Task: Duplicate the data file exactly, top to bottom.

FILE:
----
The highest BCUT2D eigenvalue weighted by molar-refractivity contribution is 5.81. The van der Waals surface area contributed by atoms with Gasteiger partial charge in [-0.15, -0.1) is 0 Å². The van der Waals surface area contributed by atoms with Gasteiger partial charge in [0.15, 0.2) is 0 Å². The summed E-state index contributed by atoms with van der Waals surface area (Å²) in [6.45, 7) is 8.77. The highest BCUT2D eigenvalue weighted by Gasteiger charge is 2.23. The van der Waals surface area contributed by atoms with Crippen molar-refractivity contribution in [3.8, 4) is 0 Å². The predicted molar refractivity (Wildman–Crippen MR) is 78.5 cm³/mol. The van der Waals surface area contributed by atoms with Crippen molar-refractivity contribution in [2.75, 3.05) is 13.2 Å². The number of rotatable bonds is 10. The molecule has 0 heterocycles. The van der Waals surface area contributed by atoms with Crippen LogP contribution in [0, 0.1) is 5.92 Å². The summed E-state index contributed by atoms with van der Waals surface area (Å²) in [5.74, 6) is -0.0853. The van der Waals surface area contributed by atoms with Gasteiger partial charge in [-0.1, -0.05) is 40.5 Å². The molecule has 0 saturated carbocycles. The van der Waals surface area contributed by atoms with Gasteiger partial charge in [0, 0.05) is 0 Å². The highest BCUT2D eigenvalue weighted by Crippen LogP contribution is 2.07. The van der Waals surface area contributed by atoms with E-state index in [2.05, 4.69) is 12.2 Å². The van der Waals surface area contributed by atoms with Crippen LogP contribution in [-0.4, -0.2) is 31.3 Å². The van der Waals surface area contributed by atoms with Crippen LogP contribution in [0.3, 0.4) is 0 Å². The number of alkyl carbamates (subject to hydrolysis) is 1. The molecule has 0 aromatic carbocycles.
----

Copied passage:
The highest BCUT2D eigenvalue weighted by molar-refractivity contribution is 5.81. The van der Waals surface area contributed by atoms with Gasteiger partial charge in [-0.15, -0.1) is 0 Å². The van der Waals surface area contributed by atoms with Gasteiger partial charge in [0.15, 0.2) is 0 Å². The summed E-state index contributed by atoms with van der Waals surface area (Å²) in [6.45, 7) is 8.77. The highest BCUT2D eigenvalue weighted by Gasteiger charge is 2.23. The van der Waals surface area contributed by atoms with Crippen molar-refractivity contribution in [3.8, 4) is 0 Å². The predicted molar refractivity (Wildman–Crippen MR) is 78.5 cm³/mol. The van der Waals surface area contributed by atoms with Crippen molar-refractivity contribution in [2.75, 3.05) is 13.2 Å². The number of rotatable bonds is 10. The molecule has 0 heterocycles. The van der Waals surface area contributed by atoms with Crippen LogP contribution in [0, 0.1) is 5.92 Å². The summed E-state index contributed by atoms with van der Waals surface area (Å²) in [5.74, 6) is -0.0853. The van der Waals surface area contributed by atoms with Gasteiger partial charge in [-0.1, -0.05) is 40.5 Å². The molecule has 0 saturated carbocycles. The van der Waals surface area contributed by atoms with Gasteiger partial charge in [0, 0.05) is 0 Å². The highest BCUT2D eigenvalue weighted by Crippen LogP contribution is 2.07. The van der Waals surface area contributed by atoms with E-state index in [2.05, 4.69) is 12.2 Å². The van der Waals surface area contributed by atoms with Crippen LogP contribution in [-0.4, -0.2) is 31.3 Å². The van der Waals surface area contributed by atoms with Crippen LogP contribution in [0.3, 0.4) is 0 Å². The number of alkyl carbamates (subject to hydrolysis) is 1. The molecule has 0 aromatic carbocycles.